the legacy we leave (part 2)

>> August 19, 2009

(...continued from yesterday's post...)
Two years ago, I (Sarah) attended a regional PW luncheon. About 130 women of all ages gathered for fabulous food, fellowship and to hear an inspirational speaker, Dr Wilma McClarty. (Sadly, she recently passed away from a brain tumor.)

Dr McClarty's message was about our legacy as PWs. About the little things we might never dream would have a lasting effect. She shared a story that burned itself on my memory, and I'll pass it on to all of you PWs here:

It was 5 AM, as she boarded a shuttle to the airport to catch an early flight. A dozen or so passengers began the two hour drive by introducing themselves and getting acquainted. When her turn came, she shared that she was a professor at a nearby Christian university. Other passengers immediately responded favorably to the university's reputation.

"Oh yes, I had some student interns from there in my office - great kids!" "I've heard about you guys, doing all that volunteer work in the slums!" "Great school!"

With every glowing comment, Dr McClarty sat a little taller in her seat. "Oh yeah," she thought to herself, "I'm proud of my school!"

Until one quieter passenger asked, "Isn't that school from such and such denomination?"

"Yes, absolutely!" she answered proudly.

"I thought so. I know all about you guys!" the other passenger announced bitterly. The group's attention shifted to the new speaker.

"My grandmother used to work for a farmer from your university's denomination when she was a teenager. She worked for him every summer, along with other local kids. And every summer he paid her half what he paid the kids from his church - for doing the same work!"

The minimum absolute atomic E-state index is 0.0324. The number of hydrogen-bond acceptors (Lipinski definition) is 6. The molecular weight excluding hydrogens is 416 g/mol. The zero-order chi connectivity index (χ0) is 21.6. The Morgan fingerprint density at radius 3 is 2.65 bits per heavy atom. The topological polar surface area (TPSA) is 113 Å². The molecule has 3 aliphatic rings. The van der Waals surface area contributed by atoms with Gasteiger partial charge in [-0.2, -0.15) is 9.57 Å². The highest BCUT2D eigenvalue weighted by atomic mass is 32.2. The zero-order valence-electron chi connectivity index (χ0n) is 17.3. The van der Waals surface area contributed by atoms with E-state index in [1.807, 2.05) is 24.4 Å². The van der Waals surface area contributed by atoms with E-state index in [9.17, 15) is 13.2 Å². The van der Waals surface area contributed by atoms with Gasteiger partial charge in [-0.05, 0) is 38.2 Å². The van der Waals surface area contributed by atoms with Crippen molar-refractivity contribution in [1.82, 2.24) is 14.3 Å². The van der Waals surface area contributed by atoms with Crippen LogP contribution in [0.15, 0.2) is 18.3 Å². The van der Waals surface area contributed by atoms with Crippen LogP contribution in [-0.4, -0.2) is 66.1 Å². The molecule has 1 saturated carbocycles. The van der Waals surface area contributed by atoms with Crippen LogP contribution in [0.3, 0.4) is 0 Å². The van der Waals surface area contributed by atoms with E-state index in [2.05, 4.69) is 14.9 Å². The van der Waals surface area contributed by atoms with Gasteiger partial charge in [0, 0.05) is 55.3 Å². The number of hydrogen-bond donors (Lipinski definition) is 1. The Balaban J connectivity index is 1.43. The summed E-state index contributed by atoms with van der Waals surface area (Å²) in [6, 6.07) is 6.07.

Eyes widened at the farmer's injustice. Dr. McClarty wasn't sitting so tall now. In fact, she felt like shrinking into her seat as the bitter passenger recounted events from a hundred years ago. None of the passengers were now thinking about the great work her Christian students do every day in the community. Instead their unfortunate final impression was of unfairness from decades past.

Her lesson to the audience of PWs? "That farmer had no idea that his injustice would be repeated to an entire airport shuttle a hundred years later. He never dreamed his actions would be a curse through generations, retold as a reason to disdain his Christian identity."

"Ladies," she said, "as pastor's wives, seek to be sure that you are acting according to God's principles in everything you do. And when you make mistakes, do your best to make it right. You never know the legacy that you are leaving behind!"


LJCP,  August 21, 2009 at 4:21 PM  

This is a good lesson for all Christians! Also, just want to mention, that instead of feeling under the spotlight to be the perfect representative, PW's can take the opportunity to show the women in their church (as well as men and young) that being a follower of Christ means being an ambassador. We are ALL called " to press toward the mark for the prize of the high calling of God in Christ Jesus" (Phil. 3:14). And again, the closer we come to Jesus, the more naturally this will happen. We are called to be the same in private as in public, and only with a growing relationship with Jesus will this be possible. Courage! Dig into the Word! Allow the transformation to wash over you that God desires! John 8:36 "So if the Son sets you free, you will be free indeed."

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